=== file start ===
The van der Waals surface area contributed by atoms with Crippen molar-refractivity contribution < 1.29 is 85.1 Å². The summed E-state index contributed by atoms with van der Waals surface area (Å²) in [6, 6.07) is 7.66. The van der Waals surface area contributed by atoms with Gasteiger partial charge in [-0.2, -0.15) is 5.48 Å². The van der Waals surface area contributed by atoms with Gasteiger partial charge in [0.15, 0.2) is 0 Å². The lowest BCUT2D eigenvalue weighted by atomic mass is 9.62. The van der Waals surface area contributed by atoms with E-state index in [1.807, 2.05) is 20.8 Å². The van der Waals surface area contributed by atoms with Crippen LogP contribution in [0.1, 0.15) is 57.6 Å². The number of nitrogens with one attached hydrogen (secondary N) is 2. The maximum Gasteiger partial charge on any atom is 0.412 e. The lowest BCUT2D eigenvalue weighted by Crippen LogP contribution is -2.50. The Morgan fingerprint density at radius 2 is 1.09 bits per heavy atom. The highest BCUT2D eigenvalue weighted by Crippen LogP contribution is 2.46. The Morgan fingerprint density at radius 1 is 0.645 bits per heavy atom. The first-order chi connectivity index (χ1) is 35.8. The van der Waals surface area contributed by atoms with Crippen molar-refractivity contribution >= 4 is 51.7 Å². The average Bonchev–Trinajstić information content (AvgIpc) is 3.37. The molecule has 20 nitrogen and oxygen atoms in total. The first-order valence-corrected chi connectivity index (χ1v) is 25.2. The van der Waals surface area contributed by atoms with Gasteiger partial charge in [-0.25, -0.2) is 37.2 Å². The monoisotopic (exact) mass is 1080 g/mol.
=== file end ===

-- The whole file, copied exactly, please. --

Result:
The van der Waals surface area contributed by atoms with Crippen molar-refractivity contribution < 1.29 is 85.1 Å². The summed E-state index contributed by atoms with van der Waals surface area (Å²) in [6, 6.07) is 7.66. The van der Waals surface area contributed by atoms with Gasteiger partial charge in [-0.2, -0.15) is 5.48 Å². The van der Waals surface area contributed by atoms with Gasteiger partial charge in [0.15, 0.2) is 0 Å². The lowest BCUT2D eigenvalue weighted by atomic mass is 9.62. The van der Waals surface area contributed by atoms with E-state index in [1.807, 2.05) is 20.8 Å². The van der Waals surface area contributed by atoms with Crippen LogP contribution in [0.1, 0.15) is 57.6 Å². The number of nitrogens with one attached hydrogen (secondary N) is 2. The maximum Gasteiger partial charge on any atom is 0.412 e. The lowest BCUT2D eigenvalue weighted by Crippen LogP contribution is -2.50. The Morgan fingerprint density at radius 2 is 1.09 bits per heavy atom. The highest BCUT2D eigenvalue weighted by Crippen LogP contribution is 2.46. The Morgan fingerprint density at radius 1 is 0.645 bits per heavy atom. The first-order chi connectivity index (χ1) is 35.8. The van der Waals surface area contributed by atoms with Crippen molar-refractivity contribution >= 4 is 51.7 Å². The average Bonchev–Trinajstić information content (AvgIpc) is 3.37. The molecule has 20 nitrogen and oxygen atoms in total. The first-order valence-corrected chi connectivity index (χ1v) is 25.2. The van der Waals surface area contributed by atoms with Gasteiger partial charge in [-0.25, -0.2) is 37.2 Å². The monoisotopic (exact) mass is 1080 g/mol.